How to Deal with Noisy or Nocturnal College Roommates

For those of us who didn’t grow up sharing a bedroom with a sibling, one of the more exciting parts of the transition to college is the thought of sharing a microscopic living space with a complete stranger. Surprisingly enough, however, your university is not going to sift through thousands of students to pair you with your perfect roommate and new best friend. Even after freshman year, when you begin choosing your own roommates, you’ll quickly discover that as much as you love your “besties” that you chose to live with, their night terrors can get pretty annoying. When you finally realize that even your best friend can be a terrible roommate, there are still ways to cope:

Communicate

A lesson I’ve learned is that despite how “chill” someone may seem in a social setting, many people can be pretty unreasonable. This past year, as a junior, I chose to live in a quad in my fraternity house that was roughly the size of the small single I had had the previous year. One of my three college roommates insisted that he would be unable to wake up unless he had natural light shining on his face each morning. Instead of spending the year waking up at sunrise, we articulated to him that, because college is a time for experimentation and stepping out of your comfort zone, perhaps he could try waking up with an alarm clock like normal people do. This kind of open communication worked well for us since we were all good friends and were always willing to call one another out. Even if you do not know your roommates as well as I did, it is still a good idea to sit down with them and talk about each other’s expectations for the year.

Distance Yourself

But just when you think you’ve addressed everything with your roommates, a new situation will present itself. During finals this past semester, I was foolish enough to think I could study peacefully in the quad during the day while everyone else was in the library. Then came the familiar sounds of my roommates chasing a squirrel around the hallway with umbrellas and pool cues (our house is very old and run-down, so birds and squirrels can often sneak in through holes in the roof). This didn’t seem like the appropriate time to speak with them about what “study time” should be versus “squirrel-chasing time” in the room, so I just bounced. Distancing yourself is often a better option than wasting time handling an extreme situation. You will be much more productive if you know when to cut your losses and change locations.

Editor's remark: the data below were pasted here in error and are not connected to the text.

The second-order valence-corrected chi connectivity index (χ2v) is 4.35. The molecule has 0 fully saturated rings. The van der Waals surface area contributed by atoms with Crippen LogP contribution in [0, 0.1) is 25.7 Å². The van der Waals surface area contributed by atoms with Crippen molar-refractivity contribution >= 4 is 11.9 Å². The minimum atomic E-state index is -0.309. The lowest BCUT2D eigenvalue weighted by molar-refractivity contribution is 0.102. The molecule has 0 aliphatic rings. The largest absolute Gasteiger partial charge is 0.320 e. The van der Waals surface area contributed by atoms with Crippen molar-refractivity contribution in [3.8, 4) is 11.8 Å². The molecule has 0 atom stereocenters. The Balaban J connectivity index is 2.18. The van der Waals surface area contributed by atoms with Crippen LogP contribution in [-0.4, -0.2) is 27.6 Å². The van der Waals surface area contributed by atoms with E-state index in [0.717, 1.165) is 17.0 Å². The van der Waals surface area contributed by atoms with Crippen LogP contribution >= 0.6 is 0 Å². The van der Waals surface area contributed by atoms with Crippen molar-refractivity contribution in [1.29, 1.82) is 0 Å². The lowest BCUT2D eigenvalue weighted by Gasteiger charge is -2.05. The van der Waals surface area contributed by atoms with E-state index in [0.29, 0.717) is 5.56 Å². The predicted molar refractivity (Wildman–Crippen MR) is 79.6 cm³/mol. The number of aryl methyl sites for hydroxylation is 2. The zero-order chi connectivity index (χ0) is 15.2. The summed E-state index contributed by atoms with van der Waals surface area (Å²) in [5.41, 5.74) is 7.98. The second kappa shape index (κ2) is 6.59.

Give In

Finally, I learned one of the more important lessons after breaking my leg sophomore year.  It is hard to distance yourself when you can’t walk, but even if you can walk, sometimes there is something to be gained from just giving in. While the weekends were some of the most memorable times of college for me, I’ll look back just as fondly at the times I spent staying up for hours on a Monday night proofreading a letter my roommate had written to the Tostitos headquarters about how they need to design a salsa jar that doesn’t get salsa on your fingers. I can’t think of anything that will contribute less to me achieving my career goals, but sometimes that’s not the most important thing in the world. Skipping one night of studying won’t break you; join your noisy and nocturnal college roommates every once in a while.

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